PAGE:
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Jane Kelly: Milton didn’t need the EU to write Paradise Lost

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Following Obama’s dire warnings about will happen to the ‘special relationship’ if we leave Europe, Hollywood arrived here this week to reinforce his message. First it was Angelia Jolie, looking increasingly like the Virgin Mary on an Orthodox icon, all ethereal glassy eyes and stricken  expression.

‘Isolationism is not strength,’ she warned us. ‘Fragmentation is not the answer. Strength lies in being unafraid: in working with others, and living up to our highest ideals.’ Hear, Hear, who could disagree with that? Jolie, who has a famous penchant for men who look like babies, is oddly close to former Foreign Secretary William Hague, who backs continued EU membership despite a previous history of Euroscepticism. Her unexpected descent from the clouds was followed almost immediately by nearly three hundred British actors, musicians and writers urging the public to remain on June 23rd.

This ‘luvvie’ letter was published in the Telegraph and the Guardian, covering both bases, but the signatories were all known left-wingers in the usual upper-class Garrick club style: Benedict Cumberbatch, (brought up in Kensington, educated Harrow), Jude Law (Alleyn’s School in Dulwich, motto, ‘God’s Gift’), Helena Bonham Carter (daughter of a merchant banker, brought up in Islington, educated at Westminster School), followed by Keira Knightley and Patrick Stewart as the lone scions of the lower middle-classes.

In January 2015, young Cumberbatch got covered in mire for referring to coloured people as coloured. For that slip he was greeted by an international social media storm of hatred and accusations of racism. Until he duly apologised, his brilliant career seemed to be on the brink. Not even the well respected US National Association for the Advancement of Coloured People stepped in to save him. Unchastened by that experience or perhaps even keener now to show his true political piety, he has put his toe into the murky waters of politics again. Some actors just cannot resist, unable to see how ridiculous it makes them.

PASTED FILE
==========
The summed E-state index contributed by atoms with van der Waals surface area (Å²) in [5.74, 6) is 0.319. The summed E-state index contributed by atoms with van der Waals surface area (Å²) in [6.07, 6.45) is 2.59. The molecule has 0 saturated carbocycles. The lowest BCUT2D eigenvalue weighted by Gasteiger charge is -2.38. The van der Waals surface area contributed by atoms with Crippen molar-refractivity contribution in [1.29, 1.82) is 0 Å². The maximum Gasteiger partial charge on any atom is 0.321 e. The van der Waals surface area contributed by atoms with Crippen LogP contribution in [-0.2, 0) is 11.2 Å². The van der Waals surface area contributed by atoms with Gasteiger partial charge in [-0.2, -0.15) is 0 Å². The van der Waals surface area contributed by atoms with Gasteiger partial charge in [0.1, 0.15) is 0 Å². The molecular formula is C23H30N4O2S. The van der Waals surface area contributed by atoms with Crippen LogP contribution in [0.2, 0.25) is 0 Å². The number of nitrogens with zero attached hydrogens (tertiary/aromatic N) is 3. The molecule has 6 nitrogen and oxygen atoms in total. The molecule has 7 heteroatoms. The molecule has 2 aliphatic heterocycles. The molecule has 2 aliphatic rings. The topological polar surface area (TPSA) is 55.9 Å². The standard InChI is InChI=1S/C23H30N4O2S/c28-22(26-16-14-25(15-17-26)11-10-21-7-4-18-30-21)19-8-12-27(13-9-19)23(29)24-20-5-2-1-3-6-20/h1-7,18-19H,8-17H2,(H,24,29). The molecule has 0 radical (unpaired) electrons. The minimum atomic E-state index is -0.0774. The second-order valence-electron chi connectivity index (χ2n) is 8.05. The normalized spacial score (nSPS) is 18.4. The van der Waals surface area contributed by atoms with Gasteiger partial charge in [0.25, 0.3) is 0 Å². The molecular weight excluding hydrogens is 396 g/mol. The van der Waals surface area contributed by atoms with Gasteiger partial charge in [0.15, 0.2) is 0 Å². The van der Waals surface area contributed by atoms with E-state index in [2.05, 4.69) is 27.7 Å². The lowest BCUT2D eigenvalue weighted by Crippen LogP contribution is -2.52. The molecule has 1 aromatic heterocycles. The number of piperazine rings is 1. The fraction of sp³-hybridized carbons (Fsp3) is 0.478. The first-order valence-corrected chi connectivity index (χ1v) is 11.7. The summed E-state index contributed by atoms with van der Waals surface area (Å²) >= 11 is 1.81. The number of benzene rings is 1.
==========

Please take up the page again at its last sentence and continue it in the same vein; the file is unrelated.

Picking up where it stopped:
From the 1960s onwards, we became used to Vanessa Redgrave and her brother urging us all to leave the theatre, go home on the bus and form Soviets. No one took much notice. The general opinion was that her politics were the price we paid for her theatrical talent. But the deluded generation of actors signing this letter are different; there is no oppressive enemy state that they perversely wish us to embrace. Their issue is our national identity; the kind of country we wish to be.

Their letter argues that, ‘Britain is not just stronger in Europe, it is more imaginative and more creative, and our global creative success would be severely weakened by walking away.’

It’s possible that many people including Chaucer, Shakespeare and Milton, who as far as we know never even ventured as far as Calais, were imaginative and creative long before we joined the Common Market. One signatory, John le Carre has based his whole career on writing imaginatively about a completely divided Europe on the edge of nuclear war. Also putting her name to the Remain campaign is Hilary Mantel, who writes almost entirely about people who drove forward the development of the nation state. Despite that, three years ago wrote a long essay attacking the royal family, comparing them to pandas in the zoo, even laying into the boring canapés she was served at Buckingham Palace when she went to receive her gong.